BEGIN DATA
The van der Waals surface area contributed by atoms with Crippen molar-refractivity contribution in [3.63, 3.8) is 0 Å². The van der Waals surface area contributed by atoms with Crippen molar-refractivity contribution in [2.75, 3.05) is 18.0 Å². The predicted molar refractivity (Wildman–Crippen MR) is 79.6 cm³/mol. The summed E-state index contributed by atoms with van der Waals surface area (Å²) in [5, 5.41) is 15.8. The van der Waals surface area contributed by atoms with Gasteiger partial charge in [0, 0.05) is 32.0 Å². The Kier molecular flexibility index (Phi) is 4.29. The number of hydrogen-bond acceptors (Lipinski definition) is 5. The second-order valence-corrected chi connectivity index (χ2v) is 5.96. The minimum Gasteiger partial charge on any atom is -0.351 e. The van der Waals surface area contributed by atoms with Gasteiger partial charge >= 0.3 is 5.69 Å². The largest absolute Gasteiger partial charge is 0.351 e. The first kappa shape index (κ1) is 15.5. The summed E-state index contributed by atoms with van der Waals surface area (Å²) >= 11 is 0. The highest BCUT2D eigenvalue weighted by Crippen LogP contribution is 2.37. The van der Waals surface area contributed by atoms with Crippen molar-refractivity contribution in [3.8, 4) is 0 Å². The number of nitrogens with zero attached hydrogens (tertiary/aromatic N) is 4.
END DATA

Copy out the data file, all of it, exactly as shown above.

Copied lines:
The van der Waals surface area contributed by atoms with Crippen molar-refractivity contribution in [3.63, 3.8) is 0 Å². The van der Waals surface area contributed by atoms with Crippen molar-refractivity contribution in [2.75, 3.05) is 18.0 Å². The predicted molar refractivity (Wildman–Crippen MR) is 79.6 cm³/mol. The summed E-state index contributed by atoms with van der Waals surface area (Å²) in [5, 5.41) is 15.8. The van der Waals surface area contributed by atoms with Gasteiger partial charge in [0, 0.05) is 32.0 Å². The Kier molecular flexibility index (Phi) is 4.29. The number of hydrogen-bond acceptors (Lipinski definition) is 5. The second-order valence-corrected chi connectivity index (χ2v) is 5.96. The minimum Gasteiger partial charge on any atom is -0.351 e. The van der Waals surface area contributed by atoms with Gasteiger partial charge >= 0.3 is 5.69 Å². The largest absolute Gasteiger partial charge is 0.351 e. The first kappa shape index (κ1) is 15.5. The summed E-state index contributed by atoms with van der Waals surface area (Å²) >= 11 is 0. The highest BCUT2D eigenvalue weighted by Crippen LogP contribution is 2.37. The van der Waals surface area contributed by atoms with Crippen molar-refractivity contribution in [3.8, 4) is 0 Å². The number of nitrogens with zero attached hydrogens (tertiary/aromatic N) is 4.